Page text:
I’ve spent the year wandering all over musical maps and past eras. This turned out to be a good strategy since 2016 itself was such a turd of a year.
But something was missing and I couldn’t put my finger on what it was.
There are a whole bunch of records I’ve gotten this year that were either fun, educational, deep, wide, etc. And as good as they all were - and there are a few I haven’t bothered to mention yet - there haven’t been any that I’d call great. Or Great.
Then it hit me. How about something new? How about something from THIS year? I might have thought of this before but the whole year’s been like kryptonite so why would I bother with its music?
So I finally broke down and got something that I hoped would be worthwhile. What I got, though, is undeniably Great.
And I’m glad I got it after the election. Otherwise, it might have been ruined. It would have added to my depression with me blaming myself for getting distracted by a record instead of oh, participating in our democratic experiment.
Instead, I got it at exactly the right time. And now, I can enjoy it as pure “deal with the sh*t with a shout” music.
Car Seat Headrest: Teens of Denial (2016)
Will Toledo is a nerdy-looking young man:
(see?) with a nasal voice a la Jonathan Richman, although I do hear a stressed out Ray Davies, too. In other words, not what you'd think of as a typical rock n' roller.
He writes lyrics about depression, boredom and drunk driving, and attaches them to great rock and roll music. He’s got a tight little band that is very sympathetic to those musical and lyrical leanings.
There is nothing revolutionary here. But the tunes have the deft chord changes that you know in your bones but haven’t heard put to such good use in decades.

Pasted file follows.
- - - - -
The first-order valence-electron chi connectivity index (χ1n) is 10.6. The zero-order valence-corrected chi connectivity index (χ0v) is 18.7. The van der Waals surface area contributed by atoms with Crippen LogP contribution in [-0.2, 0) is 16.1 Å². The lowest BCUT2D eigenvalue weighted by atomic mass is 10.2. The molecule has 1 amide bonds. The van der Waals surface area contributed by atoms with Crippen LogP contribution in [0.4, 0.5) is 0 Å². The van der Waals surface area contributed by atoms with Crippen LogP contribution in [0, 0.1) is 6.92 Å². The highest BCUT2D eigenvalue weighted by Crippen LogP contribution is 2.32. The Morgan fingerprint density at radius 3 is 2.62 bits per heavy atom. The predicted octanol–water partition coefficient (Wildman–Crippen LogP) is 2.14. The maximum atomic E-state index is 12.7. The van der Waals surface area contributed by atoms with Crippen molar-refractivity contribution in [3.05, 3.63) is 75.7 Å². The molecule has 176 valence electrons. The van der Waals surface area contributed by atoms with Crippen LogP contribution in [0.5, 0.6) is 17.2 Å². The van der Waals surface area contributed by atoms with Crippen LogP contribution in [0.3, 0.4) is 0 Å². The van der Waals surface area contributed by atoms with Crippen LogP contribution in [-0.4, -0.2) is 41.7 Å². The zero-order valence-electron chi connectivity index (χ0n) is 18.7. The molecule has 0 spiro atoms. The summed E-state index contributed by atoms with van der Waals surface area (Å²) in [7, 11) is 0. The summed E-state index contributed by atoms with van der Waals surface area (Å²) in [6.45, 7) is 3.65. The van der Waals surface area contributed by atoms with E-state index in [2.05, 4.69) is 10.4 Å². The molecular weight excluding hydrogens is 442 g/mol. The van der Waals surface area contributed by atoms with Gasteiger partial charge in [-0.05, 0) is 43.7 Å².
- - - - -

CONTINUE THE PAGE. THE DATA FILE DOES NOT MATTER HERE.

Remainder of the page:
Lyrics filled with pain and insight and even humor. Surges and swells in all the right places. And even the rock n roll cliches (organ swells, shouted refrains, etc.) sound fresh.
Oh, it’s caused some controversies. It was playing during a tense thirty-minute "family discussion". And it refused to play in the car a couple of times. I have a sneaky feeling my son hates it, and that my wife thinks I love it more than I love her. (Not true, sweetheart!)
And everyone in the house is either talking to me when I try to play it, or telling me to turn it down when I do.
Ah, but it’s the troublesome ones that you love the most, isn’t it? (Not really, but in this case, oh so true.) Plus, Mrs. Jaybee is coming around.
This is the best rock and roll record I’ve heard in ages, and the best record, both of the year 2016 (like I’d know) and my year, including all the other stuff I’ve gotten from 1725 through 2015.
In this time when there hasn’t been all that much to be joyful about, this record gives me hope. And that’s all I want.
I find myself wanting to shout some of the choruses in public.
And what better recommendation is that?
“Drunk Drivers/Killer Whales”